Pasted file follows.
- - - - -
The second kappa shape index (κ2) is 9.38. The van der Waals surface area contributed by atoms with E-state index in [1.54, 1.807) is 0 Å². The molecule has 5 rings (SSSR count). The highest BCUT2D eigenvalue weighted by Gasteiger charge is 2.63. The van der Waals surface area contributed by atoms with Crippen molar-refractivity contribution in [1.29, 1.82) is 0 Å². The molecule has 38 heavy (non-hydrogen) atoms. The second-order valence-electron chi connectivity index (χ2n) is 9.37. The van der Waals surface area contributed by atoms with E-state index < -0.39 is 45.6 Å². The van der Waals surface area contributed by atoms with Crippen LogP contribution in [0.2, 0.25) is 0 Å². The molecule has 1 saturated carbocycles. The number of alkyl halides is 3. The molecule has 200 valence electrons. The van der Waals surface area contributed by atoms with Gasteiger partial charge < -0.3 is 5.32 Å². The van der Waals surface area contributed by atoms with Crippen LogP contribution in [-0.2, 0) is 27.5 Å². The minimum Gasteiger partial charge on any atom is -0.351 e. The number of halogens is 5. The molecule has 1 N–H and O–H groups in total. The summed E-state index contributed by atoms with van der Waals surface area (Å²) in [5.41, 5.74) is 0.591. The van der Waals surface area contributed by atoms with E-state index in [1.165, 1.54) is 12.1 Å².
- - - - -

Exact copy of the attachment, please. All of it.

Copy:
The second kappa shape index (κ2) is 9.38. The van der Waals surface area contributed by atoms with E-state index in [1.54, 1.807) is 0 Å². The molecule has 5 rings (SSSR count). The highest BCUT2D eigenvalue weighted by Gasteiger charge is 2.63. The van der Waals surface area contributed by atoms with Crippen molar-refractivity contribution in [1.29, 1.82) is 0 Å². The molecule has 38 heavy (non-hydrogen) atoms. The second-order valence-electron chi connectivity index (χ2n) is 9.37. The van der Waals surface area contributed by atoms with E-state index < -0.39 is 45.6 Å². The van der Waals surface area contributed by atoms with Crippen LogP contribution in [0.2, 0.25) is 0 Å². The molecule has 1 saturated carbocycles. The number of alkyl halides is 3. The molecule has 200 valence electrons. The van der Waals surface area contributed by atoms with Gasteiger partial charge < -0.3 is 5.32 Å². The van der Waals surface area contributed by atoms with Crippen LogP contribution in [-0.2, 0) is 27.5 Å². The minimum Gasteiger partial charge on any atom is -0.351 e. The number of halogens is 5. The molecule has 1 N–H and O–H groups in total. The summed E-state index contributed by atoms with van der Waals surface area (Å²) in [5.41, 5.74) is 0.591. The van der Waals surface area contributed by atoms with E-state index in [1.165, 1.54) is 12.1 Å².